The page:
However, a dynamic society like ours attracts all kinds of people to it. Smaller groups of people – recent immigrants included – orbit around the center of gravity and experience American society just as much as those who are closer to the center. Indeed, all groups and subgroups are constantly in motion around the central American Idea.
But regardless of one’s appearance or origin or customs, there is also a constant dialogue between the center and the rim that enriches everybody in the entire system. New ideas are constantly working their way in from the periphery: new foods, new words, new art forms, new celebrities. There, they are adopted by the center and become Americanized. Example: everybody brings their native foods to America, and we add meat and cheese to it. You may be appalled by that, but it’s what we do. Meanwhile, the center exerts its powerful attraction upon the newcomers, and they also become Americanized. After a while, nobody cares or even much notices the differences; we all talk and think like Americans. Indeed, remaining differences become a matter of choice: your last name may be Macpherson, but that doesn’t mean you thrill to Scottish festivals; meanwhile, you can find here and there somebody named Schulz, tossing the caber in a kilt. (Some of the Italian workers who brought the railroads to Appalachia stayed, which is how spaghetti become a favorite of the Scotch-Irish.) Some groups are more open to others joining in their activities, and some are less interested in holding on to their previous cultures, but in America there’s a place for just about everything, for everybody.
The Irish brought step-dancing to America. Blacks turned it into tap. It went mainstream in movies starring Shirley Temple and Fred Astaire, and suddenly: all the little girls in the ‘50s were taking tap-dance lessons. Even little boys wore taps on their shoes (mostly to make noise, which is what little boys like). The Mexicans brought us tacos. Americans added meat – lots of meat. Then, suddenly, there were fish tacos. And now, Korean tacos. The Jews gave everybody an immense vocabulary that nobody asked for, but in which everybody delights: zilch, schmuck, schlemiel, chutzpah, I need it like a hole in the head, yada yada. Old white ladies in the park are doing yoga. Somebody reinvents the Egyptian kaftan in fashion every few years. St. Patrick’s Day hoopla is uniquely American (the Irish figured out that American tourists liked it, so now they do it, too). Hormel invented Spam, which the GIs took to the South Pacific, and now there are gourmet Spam recipes in Hawaiian cuisine. John Belushi used to do a knock-off of the Japanese TV show, Iron Chef, which everybody thought was weird, until Food Network figured out how to Americanize it. I saw white kids in an all-white group doing break dancing at a Scout camp some years ago. Even law-breakers have a style that has been taken up by various musical artists and interpreted in fashion (punk, orange is the new black). This dialogue between the center and the rim – indeed between all parts of the system – is going on all the time. It enriches us all.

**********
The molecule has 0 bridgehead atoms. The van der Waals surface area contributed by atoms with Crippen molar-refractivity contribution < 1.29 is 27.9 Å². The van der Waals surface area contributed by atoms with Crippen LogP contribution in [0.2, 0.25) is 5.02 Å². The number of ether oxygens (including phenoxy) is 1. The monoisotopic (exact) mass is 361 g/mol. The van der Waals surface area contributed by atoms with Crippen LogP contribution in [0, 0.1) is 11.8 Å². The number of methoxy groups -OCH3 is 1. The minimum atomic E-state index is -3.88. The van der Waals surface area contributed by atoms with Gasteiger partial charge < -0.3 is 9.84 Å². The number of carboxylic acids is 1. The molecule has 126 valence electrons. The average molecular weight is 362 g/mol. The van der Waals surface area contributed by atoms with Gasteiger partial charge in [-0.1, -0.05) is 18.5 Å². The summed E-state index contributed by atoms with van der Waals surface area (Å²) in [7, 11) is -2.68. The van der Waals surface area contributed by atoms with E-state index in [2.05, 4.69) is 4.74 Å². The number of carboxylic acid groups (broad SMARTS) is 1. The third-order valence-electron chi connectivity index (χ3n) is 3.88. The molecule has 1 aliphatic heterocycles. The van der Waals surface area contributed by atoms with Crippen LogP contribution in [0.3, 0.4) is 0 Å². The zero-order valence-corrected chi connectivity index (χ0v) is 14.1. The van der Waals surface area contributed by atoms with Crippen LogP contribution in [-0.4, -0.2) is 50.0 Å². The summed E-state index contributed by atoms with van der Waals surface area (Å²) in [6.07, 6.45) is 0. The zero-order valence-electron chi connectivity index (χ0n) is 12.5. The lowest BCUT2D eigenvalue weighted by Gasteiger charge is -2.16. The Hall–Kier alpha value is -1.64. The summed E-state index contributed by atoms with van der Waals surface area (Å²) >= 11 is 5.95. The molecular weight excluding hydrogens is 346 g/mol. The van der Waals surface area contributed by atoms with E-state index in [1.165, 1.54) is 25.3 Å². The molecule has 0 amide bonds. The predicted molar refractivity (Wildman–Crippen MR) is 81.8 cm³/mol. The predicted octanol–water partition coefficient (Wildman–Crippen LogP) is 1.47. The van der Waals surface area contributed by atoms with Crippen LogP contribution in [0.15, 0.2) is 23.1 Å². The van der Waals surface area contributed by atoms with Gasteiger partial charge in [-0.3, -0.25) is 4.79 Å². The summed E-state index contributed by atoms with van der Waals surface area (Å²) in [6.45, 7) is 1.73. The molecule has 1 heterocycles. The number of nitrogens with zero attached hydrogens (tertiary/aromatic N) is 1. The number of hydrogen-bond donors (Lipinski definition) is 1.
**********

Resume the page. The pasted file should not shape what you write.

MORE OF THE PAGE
Now, you can try to stop this sort of exchange, or put a governor on it. You can try to make your society “pure,” according to what you think is central. But when you do that, you wind up with racism. And in the arts, you wind up with -- kitsch. Kitsch is dishonest art, art that is made to fit imposed standards and is slyly leering past them. When the Nazis tried to get rid of “degenerate art,” when the Soviets tried to impose “Soviet realism,” they wound up with bad art. A society that tries to close itself off from outside influences – new people, new ideas, new words, new foods, new fashions – stagnates and can turn vicious.
But to exalt the rim as the center of “cool,” and look down on the central – to deny the centrality of the center – is also a recipe for conflict and bad art. You can have a racism of the rim just as you can have a racism of the center. Blacks sometimes accuse other blacks of “acting white.” And so we get into nasty spats about cultural appropriation, and who or what is authentically this or that. We divide everybody up into a hierarchy of sneering and jeering, and we impoverish ourselves. There is no future in claiming that nobody but you can make X, then gripe that nobody appreciates X (not even your own group members, who are off investigating what-all the American cultural emporium offers).
There is room for step-dancing AND tap. There is room for authentic Szechuan cooking AND chop suey. There is room for the word music of all the dialects in use, while still maintaining Standard English to make common social and business transactions work better. You can hear Mozart done by a modern symphony orchestra and you can hear him on period instruments. The Irish have a unique history; the Irish-Americans do, too; and everybody’s a little Irish on St. Paddy’s Day. The dialogue between the center and the rim is part of what makes America such a wonderful place to live.